[Editor's Note: SANS course on advanced pen testing (SEC660) teaches a lot of great, in-depth topics, including exploit development, network manipulation (NAC bypass, Scapy packet crafting, man-in-the-middle attacks, and more), and Python for pen testers with tons of hands-on exercises. The whole class culminates in a full-day, intense capture the flag event, where the winners earn a 660 challenge coin (which includes a cool cipher, natch).
But, when you teach a bunch of skills like that and hold a CtF on the last day, sometimes, a few students get a little too rambunctious in applying their new-found skills. At the risk of being indelicate, I'll come out and say it -- they try to cheat. By using their Python skills along with their MiTM capabilities, they try to snarf flags from other teams
[Editor comment: Dude! A Scapy article by Josh Wright that can help us stay in scope and follow rules of engagement in a pen test? What's not to like? :) --Ed.]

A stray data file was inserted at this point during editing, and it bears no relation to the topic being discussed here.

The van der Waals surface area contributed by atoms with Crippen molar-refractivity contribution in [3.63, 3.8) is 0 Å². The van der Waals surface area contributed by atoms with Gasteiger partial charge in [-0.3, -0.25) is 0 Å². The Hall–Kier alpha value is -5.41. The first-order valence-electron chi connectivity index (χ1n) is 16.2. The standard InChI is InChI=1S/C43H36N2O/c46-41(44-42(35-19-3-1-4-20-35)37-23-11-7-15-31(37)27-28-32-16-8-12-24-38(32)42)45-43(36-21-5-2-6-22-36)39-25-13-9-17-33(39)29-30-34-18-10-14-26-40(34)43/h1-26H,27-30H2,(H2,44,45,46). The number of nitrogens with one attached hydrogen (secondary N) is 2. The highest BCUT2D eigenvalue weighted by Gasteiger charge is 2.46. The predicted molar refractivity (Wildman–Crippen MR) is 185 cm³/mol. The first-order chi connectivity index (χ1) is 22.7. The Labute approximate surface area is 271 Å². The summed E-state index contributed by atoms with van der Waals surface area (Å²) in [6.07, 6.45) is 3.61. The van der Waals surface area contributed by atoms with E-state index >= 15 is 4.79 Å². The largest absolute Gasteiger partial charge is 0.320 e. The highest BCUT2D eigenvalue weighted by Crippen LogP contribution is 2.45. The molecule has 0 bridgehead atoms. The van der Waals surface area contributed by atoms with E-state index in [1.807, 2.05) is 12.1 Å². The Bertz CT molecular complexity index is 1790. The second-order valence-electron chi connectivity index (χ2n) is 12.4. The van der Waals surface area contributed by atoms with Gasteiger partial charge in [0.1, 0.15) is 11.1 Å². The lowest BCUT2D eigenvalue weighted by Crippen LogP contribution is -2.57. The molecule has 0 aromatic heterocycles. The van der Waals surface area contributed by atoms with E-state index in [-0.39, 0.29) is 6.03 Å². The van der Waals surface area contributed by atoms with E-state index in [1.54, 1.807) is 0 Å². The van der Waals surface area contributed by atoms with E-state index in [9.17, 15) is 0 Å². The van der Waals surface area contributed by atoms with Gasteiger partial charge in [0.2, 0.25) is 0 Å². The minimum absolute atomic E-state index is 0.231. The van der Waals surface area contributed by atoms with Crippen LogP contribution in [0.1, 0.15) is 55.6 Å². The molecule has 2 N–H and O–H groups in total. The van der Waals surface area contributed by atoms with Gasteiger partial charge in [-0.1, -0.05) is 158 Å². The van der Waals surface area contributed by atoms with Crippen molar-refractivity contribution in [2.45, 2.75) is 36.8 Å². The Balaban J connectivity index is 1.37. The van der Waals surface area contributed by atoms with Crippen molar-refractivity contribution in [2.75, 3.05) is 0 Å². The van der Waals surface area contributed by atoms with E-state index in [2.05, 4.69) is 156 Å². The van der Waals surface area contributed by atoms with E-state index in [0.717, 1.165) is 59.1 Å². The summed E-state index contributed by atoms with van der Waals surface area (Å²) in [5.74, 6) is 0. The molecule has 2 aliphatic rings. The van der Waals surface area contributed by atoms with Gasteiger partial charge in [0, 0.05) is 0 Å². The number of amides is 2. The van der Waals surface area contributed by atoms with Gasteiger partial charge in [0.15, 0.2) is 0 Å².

By Joshua Wright, InGuardians
I participate on the Scapy mailing list, helping out with questions where I am able. Recently, I saw a question that piqued my interest:"What I'm looking to do is identify the MAC addresses of client devices without actually sniffing any packets containing actual data relating to website content, email content etc. [...] Are there any packets I could look at that would contain the MAC of client devices but not contain any online usage data as outlined?"
If we want to investigate the presence of wireless client devices but want to avoid capturing any data frames, we can focus on management frames. WiFi networks use management frames to establish a connection to